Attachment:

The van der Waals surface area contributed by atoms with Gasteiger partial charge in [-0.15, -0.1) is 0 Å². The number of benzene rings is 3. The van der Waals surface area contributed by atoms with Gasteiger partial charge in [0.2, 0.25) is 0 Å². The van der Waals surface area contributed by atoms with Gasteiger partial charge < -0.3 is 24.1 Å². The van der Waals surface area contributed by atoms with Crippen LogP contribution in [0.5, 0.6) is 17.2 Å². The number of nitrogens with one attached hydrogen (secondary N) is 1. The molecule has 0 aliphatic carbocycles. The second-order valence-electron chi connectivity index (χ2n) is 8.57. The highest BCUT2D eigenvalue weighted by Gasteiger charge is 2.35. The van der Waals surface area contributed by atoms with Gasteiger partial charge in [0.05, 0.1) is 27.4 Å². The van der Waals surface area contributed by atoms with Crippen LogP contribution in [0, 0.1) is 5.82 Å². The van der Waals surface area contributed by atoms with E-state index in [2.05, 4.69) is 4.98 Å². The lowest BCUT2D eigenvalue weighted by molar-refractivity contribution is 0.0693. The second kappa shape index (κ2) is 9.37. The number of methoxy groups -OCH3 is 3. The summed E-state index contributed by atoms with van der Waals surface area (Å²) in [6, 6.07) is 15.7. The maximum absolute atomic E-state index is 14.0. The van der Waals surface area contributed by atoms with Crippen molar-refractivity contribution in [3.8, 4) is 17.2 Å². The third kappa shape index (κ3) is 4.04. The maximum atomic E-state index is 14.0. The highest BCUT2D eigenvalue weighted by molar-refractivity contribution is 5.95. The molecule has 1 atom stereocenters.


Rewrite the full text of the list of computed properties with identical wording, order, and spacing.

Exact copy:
The van der Waals surface area contributed by atoms with Gasteiger partial charge in [-0.15, -0.1) is 0 Å². The number of benzene rings is 3. The van der Waals surface area contributed by atoms with Gasteiger partial charge in [0.2, 0.25) is 0 Å². The van der Waals surface area contributed by atoms with Gasteiger partial charge < -0.3 is 24.1 Å². The van der Waals surface area contributed by atoms with Crippen LogP contribution in [0.5, 0.6) is 17.2 Å². The number of nitrogens with one attached hydrogen (secondary N) is 1. The molecule has 0 aliphatic carbocycles. The second-order valence-electron chi connectivity index (χ2n) is 8.57. The highest BCUT2D eigenvalue weighted by Gasteiger charge is 2.35. The van der Waals surface area contributed by atoms with Gasteiger partial charge in [0.05, 0.1) is 27.4 Å². The van der Waals surface area contributed by atoms with Crippen LogP contribution in [0, 0.1) is 5.82 Å². The van der Waals surface area contributed by atoms with E-state index in [2.05, 4.69) is 4.98 Å². The lowest BCUT2D eigenvalue weighted by molar-refractivity contribution is 0.0693. The second kappa shape index (κ2) is 9.37. The number of methoxy groups -OCH3 is 3. The summed E-state index contributed by atoms with van der Waals surface area (Å²) in [6, 6.07) is 15.7. The maximum absolute atomic E-state index is 14.0. The van der Waals surface area contributed by atoms with Crippen molar-refractivity contribution in [3.8, 4) is 17.2 Å². The third kappa shape index (κ3) is 4.04. The maximum atomic E-state index is 14.0. The highest BCUT2D eigenvalue weighted by molar-refractivity contribution is 5.95. The molecule has 1 atom stereocenters.